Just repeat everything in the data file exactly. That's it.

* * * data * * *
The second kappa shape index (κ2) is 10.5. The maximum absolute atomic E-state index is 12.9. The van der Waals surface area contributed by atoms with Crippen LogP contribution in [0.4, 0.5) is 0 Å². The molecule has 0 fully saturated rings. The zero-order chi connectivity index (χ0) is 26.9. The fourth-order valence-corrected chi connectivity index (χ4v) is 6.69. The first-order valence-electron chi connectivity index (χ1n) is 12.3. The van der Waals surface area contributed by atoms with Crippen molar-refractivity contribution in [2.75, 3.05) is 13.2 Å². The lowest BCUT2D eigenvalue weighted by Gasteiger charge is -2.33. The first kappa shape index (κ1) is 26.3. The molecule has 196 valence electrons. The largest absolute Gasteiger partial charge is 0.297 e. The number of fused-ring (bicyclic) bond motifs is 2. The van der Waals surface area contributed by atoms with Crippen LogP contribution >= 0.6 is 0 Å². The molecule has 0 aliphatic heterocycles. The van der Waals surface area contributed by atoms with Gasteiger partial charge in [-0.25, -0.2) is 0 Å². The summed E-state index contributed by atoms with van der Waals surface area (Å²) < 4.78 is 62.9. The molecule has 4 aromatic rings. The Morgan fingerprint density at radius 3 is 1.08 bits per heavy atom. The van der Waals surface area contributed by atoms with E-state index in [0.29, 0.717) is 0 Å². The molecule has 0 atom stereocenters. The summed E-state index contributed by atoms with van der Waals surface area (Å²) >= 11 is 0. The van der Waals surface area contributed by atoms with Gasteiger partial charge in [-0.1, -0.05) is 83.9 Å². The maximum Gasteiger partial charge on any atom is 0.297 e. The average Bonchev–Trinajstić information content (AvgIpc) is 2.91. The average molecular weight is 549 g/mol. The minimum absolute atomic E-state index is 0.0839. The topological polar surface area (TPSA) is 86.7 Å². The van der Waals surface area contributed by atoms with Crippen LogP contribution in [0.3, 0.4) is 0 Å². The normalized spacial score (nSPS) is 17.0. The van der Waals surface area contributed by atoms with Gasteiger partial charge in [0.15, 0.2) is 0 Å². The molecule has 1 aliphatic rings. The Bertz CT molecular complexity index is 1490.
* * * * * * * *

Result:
The second kappa shape index (κ2) is 10.5. The maximum absolute atomic E-state index is 12.9. The van der Waals surface area contributed by atoms with Crippen LogP contribution in [0.4, 0.5) is 0 Å². The molecule has 0 fully saturated rings. The zero-order chi connectivity index (χ0) is 26.9. The fourth-order valence-corrected chi connectivity index (χ4v) is 6.69. The first-order valence-electron chi connectivity index (χ1n) is 12.3. The van der Waals surface area contributed by atoms with Crippen molar-refractivity contribution in [2.75, 3.05) is 13.2 Å². The lowest BCUT2D eigenvalue weighted by Gasteiger charge is -2.33. The first kappa shape index (κ1) is 26.3. The molecule has 196 valence electrons. The largest absolute Gasteiger partial charge is 0.297 e. The number of fused-ring (bicyclic) bond motifs is 2. The van der Waals surface area contributed by atoms with Crippen LogP contribution >= 0.6 is 0 Å². The molecule has 0 aliphatic heterocycles. The van der Waals surface area contributed by atoms with Gasteiger partial charge in [-0.25, -0.2) is 0 Å². The summed E-state index contributed by atoms with van der Waals surface area (Å²) < 4.78 is 62.9. The molecule has 4 aromatic rings. The Morgan fingerprint density at radius 3 is 1.08 bits per heavy atom. The van der Waals surface area contributed by atoms with E-state index in [0.29, 0.717) is 0 Å². The molecule has 0 atom stereocenters. The summed E-state index contributed by atoms with van der Waals surface area (Å²) >= 11 is 0. The van der Waals surface area contributed by atoms with Gasteiger partial charge in [-0.1, -0.05) is 83.9 Å². The maximum Gasteiger partial charge on any atom is 0.297 e. The average Bonchev–Trinajstić information content (AvgIpc) is 2.91. The average molecular weight is 549 g/mol. The minimum absolute atomic E-state index is 0.0839. The topological polar surface area (TPSA) is 86.7 Å². The van der Waals surface area contributed by atoms with Crippen LogP contribution in [0.3, 0.4) is 0 Å². The normalized spacial score (nSPS) is 17.0. The van der Waals surface area contributed by atoms with Gasteiger partial charge in [0.15, 0.2) is 0 Å². The molecule has 1 aliphatic rings. The Bertz CT molecular complexity index is 1490.